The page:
RICHMOND, Va. — Opposition to President Donald Trump is amping up interest in Virginia’s typically low voltage House of Delegates contests, with several groups formed in response to Trump’s surprise victory last year lining up to help Democrats bid to flip control of the chamber.

Virginia has the only Republican-controlled state chamber up for grabs in the country this year, and many of the groups are looking to make a statement in the Old Dominion ahead of the 2018 midterm elections.

“We can really make this the first electoral resistance,” said Chris Walsh, a former Hillary Clinton campaign aide who co-founded a group called “flippable” — dedicated to helping Democrats win control of state legislatures.

But Republicans say they are confident they can keep a majority in the House because their members are well-known in their community and have a track record of success.

Virginia Republican Party Chairman John Whitbeck said the groups trying to help Democratic candidates are likely to see their efforts backfire, as they’re motivating GOP incumbents to work harder to turn out Republican voters that will also help the statewide Republican ticket.

“They’re kind of throwing money away in helping us win the governor’s race,” Whitbeck said.

In past election cycles, Democrats have essentially ceded control of the Virginia House of Delegates to Republicans, who have led the lower chamber for nearly two decades and currently have a 66-34 majority. The biennial contests typically draw far less attention than races for governor, or the closely contested state senate.

But this year has seen a candidate surge, including many political newcomers at least partly motivated to run by Trump’s victory. Only 12 Republicans aren’t facing a Democratic challenger in November, compared to 44 Republicans who ran unopposed or faced only a third party challenger in 2015, according to the Virginia Public Access Project.

Along with the increase in candidates, a large number of groups separate from the state and national party are looking to help Democratic candidates. At least 10 different groups, some in-state and some out of state, are actively helping candidates with fundraising, attracting volunteers and establishing campaign infrastructure.

Schuyler VanValkenburg, a school teacher running for a Richmond-area seat, said various groups have been helping him attract money, publicity and in boost his digital presence — “kind of everything, really.”

“As a candidate, it’s been awesome,” he said.

The groups vary in size, funding and specific goals.

The Competitive Commonwealth Fund, for instance, is an in-state political action committee that’s giving relatively small amounts to Democrats running in heavily Republican-leaning districts. Fund spokesman Charlie Jackson said the PAC aims to both help Democrats win control of the state House this year and build a Democratic infrastructure that fields candidates in state and local elections all around Virginia.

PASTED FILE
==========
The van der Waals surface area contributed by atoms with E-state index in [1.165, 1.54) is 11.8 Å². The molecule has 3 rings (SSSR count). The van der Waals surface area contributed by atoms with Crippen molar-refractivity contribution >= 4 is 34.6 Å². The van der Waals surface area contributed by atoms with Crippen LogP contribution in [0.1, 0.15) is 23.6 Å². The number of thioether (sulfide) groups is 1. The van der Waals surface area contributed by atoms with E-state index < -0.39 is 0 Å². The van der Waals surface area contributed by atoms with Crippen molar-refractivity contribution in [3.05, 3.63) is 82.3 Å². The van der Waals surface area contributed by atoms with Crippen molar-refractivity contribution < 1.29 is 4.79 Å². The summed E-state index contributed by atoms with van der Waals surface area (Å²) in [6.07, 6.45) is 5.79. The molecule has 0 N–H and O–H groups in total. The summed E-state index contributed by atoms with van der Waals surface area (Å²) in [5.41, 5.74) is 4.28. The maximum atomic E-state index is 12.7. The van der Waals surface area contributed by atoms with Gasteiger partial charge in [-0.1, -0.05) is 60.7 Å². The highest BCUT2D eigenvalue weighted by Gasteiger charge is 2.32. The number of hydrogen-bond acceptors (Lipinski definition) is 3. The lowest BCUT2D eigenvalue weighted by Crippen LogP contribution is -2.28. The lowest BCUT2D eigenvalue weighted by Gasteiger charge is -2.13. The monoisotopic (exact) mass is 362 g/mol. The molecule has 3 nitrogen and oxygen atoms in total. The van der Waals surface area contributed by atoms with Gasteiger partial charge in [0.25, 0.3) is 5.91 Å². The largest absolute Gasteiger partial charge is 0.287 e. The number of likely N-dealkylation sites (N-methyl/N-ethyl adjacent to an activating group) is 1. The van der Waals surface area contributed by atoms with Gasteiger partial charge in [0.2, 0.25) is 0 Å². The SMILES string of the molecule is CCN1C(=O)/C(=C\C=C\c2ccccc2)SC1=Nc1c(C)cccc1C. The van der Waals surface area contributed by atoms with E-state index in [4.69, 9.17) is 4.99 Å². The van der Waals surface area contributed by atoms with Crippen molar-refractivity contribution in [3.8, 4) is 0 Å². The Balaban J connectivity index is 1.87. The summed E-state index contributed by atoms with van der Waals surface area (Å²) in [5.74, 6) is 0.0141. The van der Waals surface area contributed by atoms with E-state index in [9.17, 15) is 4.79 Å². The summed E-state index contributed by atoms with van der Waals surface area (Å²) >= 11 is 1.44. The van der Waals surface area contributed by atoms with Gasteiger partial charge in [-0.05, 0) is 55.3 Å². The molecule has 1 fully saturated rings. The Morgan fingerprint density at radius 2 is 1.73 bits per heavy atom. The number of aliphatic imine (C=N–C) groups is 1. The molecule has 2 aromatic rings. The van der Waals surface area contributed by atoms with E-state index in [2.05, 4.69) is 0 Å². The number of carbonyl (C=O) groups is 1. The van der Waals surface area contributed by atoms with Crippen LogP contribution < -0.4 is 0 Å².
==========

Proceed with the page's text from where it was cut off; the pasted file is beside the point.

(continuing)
“You can’t catch a wave if you don’t run,” Jackson said.

National groups helping Virginia House candidates includes Run for Something, which backs progressives under age 35, and Sister District, which pairs volunteers in Democratic states with candidates in Republican districts.

Last week former U.S. Rep. Tom Perriello, who lost the June Democratic primary for governor to Lt. Gov. Ralph Northam, announced he’d lead a new PAC helping Democratic state House candidates. Funded by a handful of wealthy donors, Win Virginia has deep pockets.

Shashikant Gupta, a technology executive who helped start Win Virginia, said Trump’s election made big Democratic givers rethink their approach to political spending. He said donors want to try to build a long-lasting Democratic majority, rather than just cut checks for candidates every election cycle.

“This year we decided we should look at things a bit differently,” Gupta said.

House Republicans say they don’t fear the outside groups.

“Virginia House Republicans are successful because we run on our record, our vision, and most importantly — as members of the communities we serve,” said Del. Todd Gilbert.

The groups are trying to emulate the success Republicans had in 2010 with a plan called REDMAP, short for Redistricting Majority Project. By investing in key state legislative races in key states, Republicans flipped control of several state legislatures and helped draw favorable congressional districts intended to ensure a multiyear GOP majority in the U.S. House.

But that effort was far more centralized than what Democrats are doing today, said GOP operative Chris Jankowski, who helped run REDMAP. He said the array of groups for the Democrats could give them a tactical advantage this year, but only if they coordinate.

“If they don’t, that’s going to create a whole new set of problems,” Jankowski said.

But House Minority Leader David Toscano said the outside groups have been working well with the party and each other.

“The more we have involved in that the better we’re going to be,” he said.